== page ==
The US military may soon begin evacuation flights from Niger under a new agreement covering the withdrawal of American military forces from that West African country.

In a joint statement released on 19 May, the governments in Washington and Niamey said they had reached a “disengagement agreement” that will see the USA remove its troops from Nigerien territory.

The Pentagon says it has already started pulling out American personnel, with removals to be completed no later than 15 September – a timeline to which Niger has agreed.

Under the withdrawal deal, Niamey granted clearances for American military aircraft to overfly and land in Nigerien territory for the purposes of evacuating US personnel.

Pentagon officials say they plan to remove all lethal and sensitive equipment from an air base still housing American troops, but may leave some unspecified hardware in the landlocked country if it proves too difficult or costly to evacuate by air.

C-17 Globemaster lands at Air Base 201 in Niger

Source: US Air Force

US Air Force C-17 transports and MQ-9 UAVs provided operational support to US, French and local partner forces over an 11-year mission in Niger

The development stands to end a US counter-terrorism mission that began in 2013. It also shows the limits of US diplomatic power.

Washington had sought to maintain its troop presence in Niger, which had become the Pentagon’s key hub in the increasingly tumultuous Sahel region. The USA has invested millions of dollars to build out two facilities in Niger – Air Base 101 Niamey and Air Base 201 in the city of Agadez.

Niger C130s

Source: US Department of Defense

The USA has spent more than a decade supporting Niger’s military, including by transferring three Lockheed Martin C-130 transports to the country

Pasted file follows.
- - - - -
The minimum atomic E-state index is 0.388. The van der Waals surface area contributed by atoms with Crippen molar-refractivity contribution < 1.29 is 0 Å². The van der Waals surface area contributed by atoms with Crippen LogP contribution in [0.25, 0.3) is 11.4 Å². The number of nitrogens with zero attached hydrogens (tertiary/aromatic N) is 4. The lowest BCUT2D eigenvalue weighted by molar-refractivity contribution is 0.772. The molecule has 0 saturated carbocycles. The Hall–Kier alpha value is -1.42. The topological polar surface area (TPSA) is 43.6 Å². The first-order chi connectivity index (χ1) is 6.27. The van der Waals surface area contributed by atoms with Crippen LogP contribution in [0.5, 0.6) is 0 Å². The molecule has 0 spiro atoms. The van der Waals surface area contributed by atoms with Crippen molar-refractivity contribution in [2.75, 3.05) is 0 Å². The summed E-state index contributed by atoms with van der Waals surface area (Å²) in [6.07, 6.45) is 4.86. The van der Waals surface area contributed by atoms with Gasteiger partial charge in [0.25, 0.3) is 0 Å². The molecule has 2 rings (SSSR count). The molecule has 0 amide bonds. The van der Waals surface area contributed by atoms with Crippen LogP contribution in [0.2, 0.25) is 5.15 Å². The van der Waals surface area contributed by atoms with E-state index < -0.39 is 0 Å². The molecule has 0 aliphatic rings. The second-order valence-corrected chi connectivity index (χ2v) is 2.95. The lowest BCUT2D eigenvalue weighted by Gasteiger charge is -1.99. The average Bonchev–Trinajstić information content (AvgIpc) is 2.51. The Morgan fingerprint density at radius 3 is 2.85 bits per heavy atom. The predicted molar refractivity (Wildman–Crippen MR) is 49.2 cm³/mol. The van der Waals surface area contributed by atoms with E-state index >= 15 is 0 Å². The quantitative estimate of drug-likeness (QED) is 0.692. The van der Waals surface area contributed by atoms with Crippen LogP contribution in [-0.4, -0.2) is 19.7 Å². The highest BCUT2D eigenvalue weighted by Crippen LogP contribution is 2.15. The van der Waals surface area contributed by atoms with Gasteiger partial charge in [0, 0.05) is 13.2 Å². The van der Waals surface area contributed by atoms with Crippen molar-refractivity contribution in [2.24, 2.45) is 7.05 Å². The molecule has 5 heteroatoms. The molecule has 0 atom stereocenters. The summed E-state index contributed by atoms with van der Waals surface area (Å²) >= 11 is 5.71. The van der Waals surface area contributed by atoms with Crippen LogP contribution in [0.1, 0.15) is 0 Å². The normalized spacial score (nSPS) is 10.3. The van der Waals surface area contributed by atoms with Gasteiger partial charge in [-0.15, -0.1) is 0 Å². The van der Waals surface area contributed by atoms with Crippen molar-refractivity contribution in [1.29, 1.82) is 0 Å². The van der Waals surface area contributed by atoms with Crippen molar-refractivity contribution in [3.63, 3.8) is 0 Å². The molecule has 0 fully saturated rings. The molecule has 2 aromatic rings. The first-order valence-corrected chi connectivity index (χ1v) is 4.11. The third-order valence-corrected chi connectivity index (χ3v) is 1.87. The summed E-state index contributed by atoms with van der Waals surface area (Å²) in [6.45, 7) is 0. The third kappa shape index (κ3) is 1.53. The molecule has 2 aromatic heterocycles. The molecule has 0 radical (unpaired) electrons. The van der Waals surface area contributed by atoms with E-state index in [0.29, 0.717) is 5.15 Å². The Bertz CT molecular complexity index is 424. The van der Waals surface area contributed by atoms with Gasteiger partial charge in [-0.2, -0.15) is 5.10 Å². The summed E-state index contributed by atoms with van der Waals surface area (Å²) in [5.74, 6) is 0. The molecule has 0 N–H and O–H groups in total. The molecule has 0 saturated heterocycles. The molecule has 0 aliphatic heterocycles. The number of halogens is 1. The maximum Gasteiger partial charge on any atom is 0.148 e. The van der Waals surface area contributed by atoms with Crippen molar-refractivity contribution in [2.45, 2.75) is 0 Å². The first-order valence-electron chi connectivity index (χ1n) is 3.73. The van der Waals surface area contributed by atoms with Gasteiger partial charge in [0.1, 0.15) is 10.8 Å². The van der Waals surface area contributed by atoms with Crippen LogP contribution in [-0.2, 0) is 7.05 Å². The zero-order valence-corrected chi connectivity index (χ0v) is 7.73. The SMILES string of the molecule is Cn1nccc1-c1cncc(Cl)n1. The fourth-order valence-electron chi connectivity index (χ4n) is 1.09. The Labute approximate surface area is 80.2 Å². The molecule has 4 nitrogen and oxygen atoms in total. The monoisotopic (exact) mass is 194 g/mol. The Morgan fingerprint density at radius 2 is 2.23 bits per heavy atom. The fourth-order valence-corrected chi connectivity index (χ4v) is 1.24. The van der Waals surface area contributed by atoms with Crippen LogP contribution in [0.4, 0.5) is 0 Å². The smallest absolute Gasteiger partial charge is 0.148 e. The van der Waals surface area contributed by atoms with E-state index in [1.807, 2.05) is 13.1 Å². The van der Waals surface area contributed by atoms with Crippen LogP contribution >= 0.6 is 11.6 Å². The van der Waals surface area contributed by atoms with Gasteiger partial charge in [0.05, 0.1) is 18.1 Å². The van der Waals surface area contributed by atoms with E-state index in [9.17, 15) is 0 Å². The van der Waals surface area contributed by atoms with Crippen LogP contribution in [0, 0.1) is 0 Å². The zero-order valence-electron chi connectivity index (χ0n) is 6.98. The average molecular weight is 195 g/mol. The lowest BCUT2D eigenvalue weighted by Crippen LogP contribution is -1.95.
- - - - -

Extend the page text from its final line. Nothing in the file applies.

Boeing C-17 transport and General Atomics Aeronautical Systems MQ-9 uncrewed air vehicles both operated from the airfields, providing logistics, intelligence and combat air support to American and French counter-terrorism forces in the region.

The Pentagon has also been providing materiel support to the Nigerien military, including by transferring three Lockheed Martin C-130H transports to the country.

However, a worsening political, economic and security environment spurred Paris to withdraw its forces from neighbouring Mali in 2022, ending that nine-year military mission.

While US forces remained in Niger, the scope of their mission had been narrowed after a deadly ambush in 2017 killed four US Army Green Berets advising the Nigerien army in operations against the Islamic State terrorist group.

Sentiment turned more against the American presence in 2023 when Nigerien generals overthrew the country’s elected president in a coup d’etat. The junta subsequently ordered Washington to remove its forces in March.

The Pentagon at the time downplayed the demand, saying it was in talks with the new authorities in Niamey to resume military flights and maintain the American presence, which at the time numbered around 1,000 personnel.

Not only does that effort appear to have borne no fruit, but Russian personnel have reportedly already moved into the capital city’s Air Base 101 – which the USA had previously vacated in favour of the more removed 201 facility.

Niger’s current military government requested assistance from the Russian mercenary force Wagner Group shortly after the March coup.